Wednesday, April 25, 2012

The A to Z of Fiction to Reality: Wonka

When I was a kid, there might have been no kind of candy I ever wanted more than I wanted a Wonka chocolate bar. Of course, there's nothing that could have tasted as good as I imagined a Wonka Bar should taste. It's probably a good thing I never got one. I would have been so incredibly disappointed.

My desire for a Wonka Bar had nothing to do with Roald Dahl's book, Charlie and the Chocolate Factory, and everything to do with the movie Willy Wonka & the Chocolate Factory.

I loved that movie while I was growing up, and I still love it today. Just to be clear, I'm talking about the 1971 movie starring Gene Wilder, not the horrible Burton thing from 2005.

Before I get onto the point of all of this, here is one of the reasons I love that film so much:
Imagination, really, is what is driving this series of posts. The imagination of writers to come up with the ideas that they do, and the imaginations of the people that have made those ideas into reality. The imagination to see it become real.
And, again, being kind of stuck on the whole imagination thing, it's why the underlying theme of The House on the Corner is imagination. Being able to say "what if" and, then, go towards that.


When I was a kid, I didn't know there was a book that the movie came from. In fact, I was an adult before I knew there was a book. And it was only within the last few years that I read the book (and, unfortunately, I didn't like the book (which I talked about here). But that's all beside the point.

The point is somewhere in here:

I discovered that Gobstoppers were a real candy sometime when I was in high school. Those and Nerds, which are also a Wonka candy (although they aren't in the movie or the book). Gobstoppers became just about my favorite candy, and I still (in theory) love them (in theory, because I've been pretty much off of sugar for about 4 years, so I don't eat them (I do, still, love the idea of them, though)). I thought (and wondered why) they were just coming out with Wonka candy in '80s. But it wasn't that it was just coming out, it just took it that long to get to Louisiana, evidently.

See, The Willy Wonka Candy Company started out in 1971 to coincide with the release of the movie (although, they are now owned by Nestle). What an amazing thing that a whole candy company sprang from the pages of a book! Even though I didn't care for Dahl's book, I love that his imagination brought a candy company to life (even if I am against sugar (sorry, as a culture, we just eat too much of it)). I'm going to imagine that Nestle has a room in their Wonka division like the one from the movie where everything is eatable.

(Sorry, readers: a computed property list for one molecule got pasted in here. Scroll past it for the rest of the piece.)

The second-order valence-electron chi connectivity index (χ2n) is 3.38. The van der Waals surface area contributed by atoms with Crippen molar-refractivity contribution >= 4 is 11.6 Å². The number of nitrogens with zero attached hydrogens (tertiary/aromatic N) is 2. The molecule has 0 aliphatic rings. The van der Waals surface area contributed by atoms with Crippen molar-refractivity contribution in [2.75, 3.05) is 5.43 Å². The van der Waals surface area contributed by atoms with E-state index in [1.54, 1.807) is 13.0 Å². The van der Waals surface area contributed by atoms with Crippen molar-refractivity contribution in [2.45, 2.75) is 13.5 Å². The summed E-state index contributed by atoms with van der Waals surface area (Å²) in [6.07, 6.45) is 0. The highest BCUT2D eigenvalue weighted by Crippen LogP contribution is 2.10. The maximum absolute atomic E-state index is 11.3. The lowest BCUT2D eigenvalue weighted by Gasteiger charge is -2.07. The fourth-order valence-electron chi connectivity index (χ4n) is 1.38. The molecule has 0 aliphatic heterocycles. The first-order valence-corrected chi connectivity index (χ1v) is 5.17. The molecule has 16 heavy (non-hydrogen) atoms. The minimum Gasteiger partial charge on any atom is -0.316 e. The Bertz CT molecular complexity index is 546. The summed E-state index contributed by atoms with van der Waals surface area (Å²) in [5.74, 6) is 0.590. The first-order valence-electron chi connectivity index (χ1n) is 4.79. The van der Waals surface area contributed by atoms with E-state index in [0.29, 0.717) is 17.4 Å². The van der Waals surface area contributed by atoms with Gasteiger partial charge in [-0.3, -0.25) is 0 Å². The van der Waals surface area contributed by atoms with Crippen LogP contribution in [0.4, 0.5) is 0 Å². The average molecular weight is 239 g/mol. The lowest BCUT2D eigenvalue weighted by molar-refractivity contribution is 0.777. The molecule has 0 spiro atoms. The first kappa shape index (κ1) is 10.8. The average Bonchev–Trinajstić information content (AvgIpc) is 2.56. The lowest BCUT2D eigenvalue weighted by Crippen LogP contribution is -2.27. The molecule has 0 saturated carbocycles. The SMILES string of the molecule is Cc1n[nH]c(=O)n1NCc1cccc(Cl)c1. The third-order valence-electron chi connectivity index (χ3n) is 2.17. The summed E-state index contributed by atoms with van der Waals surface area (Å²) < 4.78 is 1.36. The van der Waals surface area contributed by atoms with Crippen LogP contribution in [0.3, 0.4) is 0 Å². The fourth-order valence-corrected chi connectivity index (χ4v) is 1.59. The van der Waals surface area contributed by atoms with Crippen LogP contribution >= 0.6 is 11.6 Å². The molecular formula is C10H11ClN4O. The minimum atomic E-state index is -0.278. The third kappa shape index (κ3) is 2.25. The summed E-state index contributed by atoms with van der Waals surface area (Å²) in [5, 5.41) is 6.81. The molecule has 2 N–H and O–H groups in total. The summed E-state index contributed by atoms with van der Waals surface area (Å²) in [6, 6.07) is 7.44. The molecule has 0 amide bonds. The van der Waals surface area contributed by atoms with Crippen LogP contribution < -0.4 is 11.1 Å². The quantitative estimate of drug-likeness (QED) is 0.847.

1. Because of the recent rise of Wonka in meme-land, I took a look at the Gene Wilder film again. Gosh, he is just such a perfect Wonka. The Oompa Loompas still make me pretty uncomfortable (I mean, what are they supposed to represent is this some kind of British imperialist paternalistic nonsense why are they orange are they actually happy or slaves??). Ahem. But that film is lovely.

    A-Z @ Elizabeth Twist

  2. Wilder was meant to play that role. Watched it all the time as a kid, whenever it was on TV. And read several of Dahl's books as a kid. Found them to be weird.

  3. My absolute favorite childhood movie. Still love it. And no, not the 2005 remake for me either. Blah.

    I thought at first your post was going to be about how they are inventing ways to transport chocolate bars by way of Wonka-vision, and that would have been awesome. It's the worst feeling ever to crave a chocolate bar and not have one in the house. It would be so great to just push a button and have one arrive via television. :P

    Yes, I am one of the American horde who eats too much sugar. Mmmm

  4. That movie will stick with you no matter when you see it. AT 3 or 31, it's in there! :)

  5. The 70s version of that movie always creeped me out. The 2005 version was just so flat. Wonka candies were always the kind that if I got them for Halloween I'd try to trade them. Just give me Reese's peanut butter cups. Or Mallo Cups.

  6. I have to confess that I've never seen the 1971 Gene Wilder version. *gasp* I know. But there you have it. I've never seen Chitty Chitty Bang Bang either. I think I was deprived as a child.